"I was afraid….and I didn't realize the possibility of how you felt, at least not until Hekibel told me she thought….that your feelings for me might be more than friendship." Her cheeks heated with color. In the moments after the Singing as they embraced and kissed, a freedom from embarrassment liberated her, but now her exposure and inexperience gave rise to self-doubt although she wasn't afraid anymore.
"Hekibel is a very intuitive woman."
After that they were, deep in their own thoughts.
The five friends traveled on, mostly in silence, for the next several days. The magnitude of their adventure had worn heavily on their bodies; however, their spirits soared even if they were utterly spent. As they stopped each night to rest, they spoke of their gratitude for just being alive and in the company of one another. Irc had returned with excellent news and Cadvan, as promised, gave the boastful bird a new title, Savior of Lirigon. Even the desolation of the Hutmoors couldn't dampen their resolve and on they drove with a solidarity of purpose.
In the recent nights, Maerad had slept deeply in Cadvan's arms, rising early each morning ready to mount Darsor for the day's itinerary. It was clear in his eyes and gentle exchanges of affection that things between them had changed, and not only for them but for Saliman and Hekibel, as well.
On the evening of the tenth day after the Singing, Maerad grasped Cadvan's arm as she dismounted Darsor. They made it as far as the Weywood Forest, and the next day planned to travel all the way through to the Let and into the Fesse of Innail. Being so close to their destination, the group had reluctantly stopped for the night to rest the horses eager for a comfortable bed and a decent meal. They had met no trouble thus far in their journey, and, in fact, had seen little more than the occasional bird or rabbit.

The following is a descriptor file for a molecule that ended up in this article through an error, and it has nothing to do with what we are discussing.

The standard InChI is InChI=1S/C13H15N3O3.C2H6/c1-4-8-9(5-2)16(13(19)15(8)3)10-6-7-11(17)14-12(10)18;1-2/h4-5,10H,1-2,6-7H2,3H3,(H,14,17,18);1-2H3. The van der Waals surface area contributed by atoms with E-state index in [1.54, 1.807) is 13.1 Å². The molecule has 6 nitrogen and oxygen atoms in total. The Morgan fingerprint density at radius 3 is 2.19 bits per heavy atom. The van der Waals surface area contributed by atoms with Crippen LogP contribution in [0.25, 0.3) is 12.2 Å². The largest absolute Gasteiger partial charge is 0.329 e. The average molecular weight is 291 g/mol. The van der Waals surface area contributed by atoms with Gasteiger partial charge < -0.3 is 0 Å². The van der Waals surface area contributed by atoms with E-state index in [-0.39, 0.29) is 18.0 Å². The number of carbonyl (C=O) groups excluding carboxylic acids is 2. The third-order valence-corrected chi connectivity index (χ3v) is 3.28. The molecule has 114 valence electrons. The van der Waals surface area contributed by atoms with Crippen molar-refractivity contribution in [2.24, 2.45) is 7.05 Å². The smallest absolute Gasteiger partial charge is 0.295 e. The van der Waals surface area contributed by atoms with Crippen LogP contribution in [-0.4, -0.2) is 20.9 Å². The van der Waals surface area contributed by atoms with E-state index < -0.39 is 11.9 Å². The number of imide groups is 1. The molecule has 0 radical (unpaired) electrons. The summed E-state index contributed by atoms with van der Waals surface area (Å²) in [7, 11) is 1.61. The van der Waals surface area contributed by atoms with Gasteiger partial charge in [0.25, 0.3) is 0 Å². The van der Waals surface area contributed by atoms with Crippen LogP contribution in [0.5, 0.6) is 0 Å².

After searching a short while, Cadvan found the Bardhouse he and Maerad had sheltered in some months before. There the travelers built a fire and unsaddled the horses to graze on the new growth of grass nearby.
The summer evening filled her lungs and she breathed in the scent of pine. The loneliness of the Hutmoors faded as they entered the Weywood, and strength returned to her weakened form. The forest gifted her with a residual energy as she remembered the first time she journeyed there.
The travelers took turns washing in the nearby stream and ate a filling, if not savory, meal. Afterwards, Hem and Irc curled up in the far corner of the cave and slept mumbling that they were glad to be away from all of the kissing. Saliman and Hekibel sat at the mouth of the inlet quietly conversing near the fire.
With little need to keep watch in the protection of the trees, Cadvan sat down in the grass, using a tree for support and stretched out his legs. Maerad sat down beside him and leaned her back against him. Gazing up to the stars, she sought once again her friend, Ilion, in the evening sky. How often had she looked to the star for comfort? Too many times to name.
She asked a very quiet Cadvan, "What are you thinking on?"